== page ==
Editorial in the Inaugural Edition of the North Star
December 3, 1847, Rochester, New York
Frederick Douglass dedicates his newspaper to cause of Negro
TO OUR OPPRESSED COUNTRYMEN
We solemnly dedicate the North Star to the cause of our long oppressed and plundered fellow countrymen. May God bless the offering to your good! It shall fearlessly assert your rights, faithfully proclaim your wrongs, and earnestly demand for you instant and even-handed justice. Giving no quarter to slavery at the South, it will hold no truce with oppressors at the North. While it shall boldly advocate emancipation for our enslaved brethren, it will omit no opportunity to gain for the nominally free, complete enfranchisement. Every effort to injure or degrade you or your cause – originating whosesoever, or with whomsoever – shall find in it a constant, unswerving and inflexible foe.
We shall energetically assail the ramparts of Slavery and Prejudice, be they composed of church and state, and seek the destruction of every refuge of lies, under which tyranny may aim to conceal and protect itself.
Among the multitude of plans proposed and opinions held, with reference to our cause and condition, we shall try to have a mind of our own, harmonizing with al as far as we can, and differing from any and all where we must, but always discriminating between men and measures. We shall cordially approve every measure and effort calculated to advance your sacred cause, and strenuously oppose any which in our opinion may tend to retard its progress. In regard to our position, on questions that have unhappily divided the friends of freedom in this country, we shall stand in our paper where we have ever stood on the platform. Our views written shall accord with our views spoken, earnestly seeking peace with all men, when it can be secured without injuring the integrity of our movement, and never shrinking from conflict or division when summoned to vindicate truth and justice.
While our paper shall be mainly Anti-Slavery, its columns shall be freely opened to the candid and decorous discussions of all measures and topics or a moral and humane character, which may serve to enlighten, improve, and elevate mankind. Temperance, Peace, Capital Punishment, Education, – all subjects claiming the attention of the public mind may be freely and fully discussed here.
While advocating your rights, the North Star will strive to throw light on your duties; while it will not fail to make known your virtues, it will not shun to discover your faults. To be faithful to our foes it must be faithful to ourselves, in all things.
Remember that we are one, that our cause is one, and that we must help each other, if we would succeed. We have drunk to the dregs the bitter cup of slavery; we have worn the heavy yoke; we have sighed beneath our bonds, and writhed beneath the bloody lash; —— cruel mementoes of our oneness are indelibly marked in our living flesh. We are one with you under the ban of prejudice and prescription – one with you under the slander of inferiority – one with you in social and political disfranchisement. What you suffer, we suffer; what you endure, we endure. We are indissolubly united, and must fall or flourish together.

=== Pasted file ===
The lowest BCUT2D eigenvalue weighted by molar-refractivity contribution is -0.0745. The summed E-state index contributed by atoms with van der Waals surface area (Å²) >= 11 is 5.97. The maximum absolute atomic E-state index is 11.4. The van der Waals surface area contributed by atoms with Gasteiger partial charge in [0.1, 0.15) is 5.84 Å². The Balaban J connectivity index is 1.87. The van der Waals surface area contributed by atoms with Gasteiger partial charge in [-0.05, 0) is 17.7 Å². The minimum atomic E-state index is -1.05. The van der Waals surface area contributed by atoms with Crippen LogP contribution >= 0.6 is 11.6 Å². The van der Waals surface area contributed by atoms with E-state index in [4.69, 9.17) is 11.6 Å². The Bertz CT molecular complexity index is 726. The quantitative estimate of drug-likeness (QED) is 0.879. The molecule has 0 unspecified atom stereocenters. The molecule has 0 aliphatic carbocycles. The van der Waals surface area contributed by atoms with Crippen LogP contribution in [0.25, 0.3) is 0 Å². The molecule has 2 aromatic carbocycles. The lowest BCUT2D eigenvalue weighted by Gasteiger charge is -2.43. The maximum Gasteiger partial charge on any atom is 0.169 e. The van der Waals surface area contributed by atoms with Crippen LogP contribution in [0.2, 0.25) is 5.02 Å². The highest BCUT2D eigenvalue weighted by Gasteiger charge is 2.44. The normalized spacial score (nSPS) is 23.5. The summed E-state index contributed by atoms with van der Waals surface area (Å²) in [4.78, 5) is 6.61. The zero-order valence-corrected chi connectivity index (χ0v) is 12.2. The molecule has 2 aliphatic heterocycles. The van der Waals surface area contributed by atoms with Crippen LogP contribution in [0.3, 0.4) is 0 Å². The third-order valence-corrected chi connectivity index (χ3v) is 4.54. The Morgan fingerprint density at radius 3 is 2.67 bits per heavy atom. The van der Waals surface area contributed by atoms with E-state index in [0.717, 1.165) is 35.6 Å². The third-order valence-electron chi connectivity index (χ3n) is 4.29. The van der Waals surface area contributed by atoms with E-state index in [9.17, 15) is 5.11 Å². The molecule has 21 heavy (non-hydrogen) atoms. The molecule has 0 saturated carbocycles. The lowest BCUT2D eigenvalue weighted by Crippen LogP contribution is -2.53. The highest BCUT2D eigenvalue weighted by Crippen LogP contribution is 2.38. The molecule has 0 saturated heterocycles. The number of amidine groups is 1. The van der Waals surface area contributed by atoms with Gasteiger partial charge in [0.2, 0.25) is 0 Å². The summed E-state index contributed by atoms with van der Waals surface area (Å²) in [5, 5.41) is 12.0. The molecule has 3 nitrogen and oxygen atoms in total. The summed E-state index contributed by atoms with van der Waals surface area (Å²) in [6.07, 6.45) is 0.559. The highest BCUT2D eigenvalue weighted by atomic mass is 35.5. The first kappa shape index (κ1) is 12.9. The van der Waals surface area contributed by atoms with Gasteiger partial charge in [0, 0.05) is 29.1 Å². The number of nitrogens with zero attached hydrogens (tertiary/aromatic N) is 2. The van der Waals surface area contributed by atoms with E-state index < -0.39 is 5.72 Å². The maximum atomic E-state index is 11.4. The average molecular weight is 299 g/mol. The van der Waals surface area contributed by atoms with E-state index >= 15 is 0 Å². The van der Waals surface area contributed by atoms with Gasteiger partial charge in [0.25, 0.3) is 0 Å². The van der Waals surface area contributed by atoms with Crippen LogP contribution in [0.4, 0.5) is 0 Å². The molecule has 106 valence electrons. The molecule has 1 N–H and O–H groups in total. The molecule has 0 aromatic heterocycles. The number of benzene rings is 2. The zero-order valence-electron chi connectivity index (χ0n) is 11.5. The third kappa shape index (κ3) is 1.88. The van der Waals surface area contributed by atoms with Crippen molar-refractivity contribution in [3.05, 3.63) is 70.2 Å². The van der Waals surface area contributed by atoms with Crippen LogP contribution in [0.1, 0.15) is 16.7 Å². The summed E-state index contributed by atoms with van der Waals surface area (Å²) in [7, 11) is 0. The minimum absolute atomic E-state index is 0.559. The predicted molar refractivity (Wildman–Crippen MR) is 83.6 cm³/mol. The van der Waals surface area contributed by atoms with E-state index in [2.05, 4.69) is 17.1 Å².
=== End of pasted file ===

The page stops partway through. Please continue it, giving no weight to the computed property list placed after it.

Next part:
We feel deeply the solemn responsibility which we have now assumed. We have seriously considered the importance of the enterprise, and have now entered upon it with full purpose of heart. We have nothing to offer in the way of literary ability to induce you to encourage us in our laudable undertaking. You will not expect or require this at our hands. The most you can reasonably expect, or that we can safely promise, is, a paper of which you need not be ashamed. Twenty-one years of severe bondage at the South, and nine years of active life at the North, while it has afforded us the best possible opportunity for storing our mind with much practical and important information, has left us little time for literary pursuits or attainments. We have yet to receive the advantage of the first day’s schooling. In point of education, birth and rank, we are one with yourselves, and of yourselves. What we are, we are not only without help, but against trying opposition. Your knowledge of our history for the last seven years makes it necessary for us to say more on this point. What we have been in your cause, we shall continue to be; and not being too old to learn, we may improve in many ways. Patience and Perseverance shall be our motto.
We shall be the advocates of learning, from the very want of it, and shall most readily yield the deference due to men of education among us; but shall always bear in mind to accord most merit to those who have labored hardest, and overcome most, in the praise-worthy pursuit of knowledge, remembering “that the whole need not a physician, but they that are sick”, and that “the strong ought to bear the infirmities of the weak.”
Brethren, the first number of the paper is before you. It is dedicated to your cause. Through the kindness of our friends in England, we are in possession of an excellent printing press, types, and all other materials necessary for printing a paper. Shall this gift be blest to our good, or shall it result in our injury? It is for you to say. With your aid, co-operation and assistance, our enterprise will be entirely successful. We pledge ourselves that no effort on our part shall be wanting, and that no subscriber shall lose his subscription – “The North Star Shall Live.”
The North Star, December 3, 1847
Article taken from The Negro Heritage Library: The Winding Road to Freedom (1965)
A Documentary Survey of Negro Experiences in America
Edited by Alfred E. Cain
Note: all articles are typed verbatim – exactly as printed in the book.